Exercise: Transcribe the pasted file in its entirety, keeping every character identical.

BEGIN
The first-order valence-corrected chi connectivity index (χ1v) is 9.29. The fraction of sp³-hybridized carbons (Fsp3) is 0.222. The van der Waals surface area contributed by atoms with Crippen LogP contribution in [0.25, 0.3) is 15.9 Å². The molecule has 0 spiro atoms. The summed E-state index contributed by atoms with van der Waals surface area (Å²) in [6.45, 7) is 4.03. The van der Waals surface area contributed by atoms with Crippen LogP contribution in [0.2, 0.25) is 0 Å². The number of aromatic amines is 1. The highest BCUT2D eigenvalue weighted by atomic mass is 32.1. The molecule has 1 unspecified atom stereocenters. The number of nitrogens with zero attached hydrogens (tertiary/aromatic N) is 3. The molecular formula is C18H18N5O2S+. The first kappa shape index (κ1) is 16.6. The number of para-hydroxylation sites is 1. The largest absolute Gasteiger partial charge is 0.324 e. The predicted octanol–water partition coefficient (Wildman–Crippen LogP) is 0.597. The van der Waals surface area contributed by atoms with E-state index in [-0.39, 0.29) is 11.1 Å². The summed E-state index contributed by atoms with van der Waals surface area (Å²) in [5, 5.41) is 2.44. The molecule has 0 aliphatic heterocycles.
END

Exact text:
The first-order valence-corrected chi connectivity index (χ1v) is 9.29. The fraction of sp³-hybridized carbons (Fsp3) is 0.222. The van der Waals surface area contributed by atoms with Crippen LogP contribution in [0.25, 0.3) is 15.9 Å². The molecule has 0 spiro atoms. The summed E-state index contributed by atoms with van der Waals surface area (Å²) in [6.45, 7) is 4.03. The van der Waals surface area contributed by atoms with Crippen LogP contribution in [0.2, 0.25) is 0 Å². The number of aromatic amines is 1. The highest BCUT2D eigenvalue weighted by atomic mass is 32.1. The molecule has 1 unspecified atom stereocenters. The number of nitrogens with zero attached hydrogens (tertiary/aromatic N) is 3. The molecular formula is C18H18N5O2S+. The first kappa shape index (κ1) is 16.6. The number of para-hydroxylation sites is 1. The largest absolute Gasteiger partial charge is 0.324 e. The predicted octanol–water partition coefficient (Wildman–Crippen LogP) is 0.597. The van der Waals surface area contributed by atoms with E-state index in [-0.39, 0.29) is 11.1 Å². The summed E-state index contributed by atoms with van der Waals surface area (Å²) in [5, 5.41) is 2.44. The molecule has 0 aliphatic heterocycles.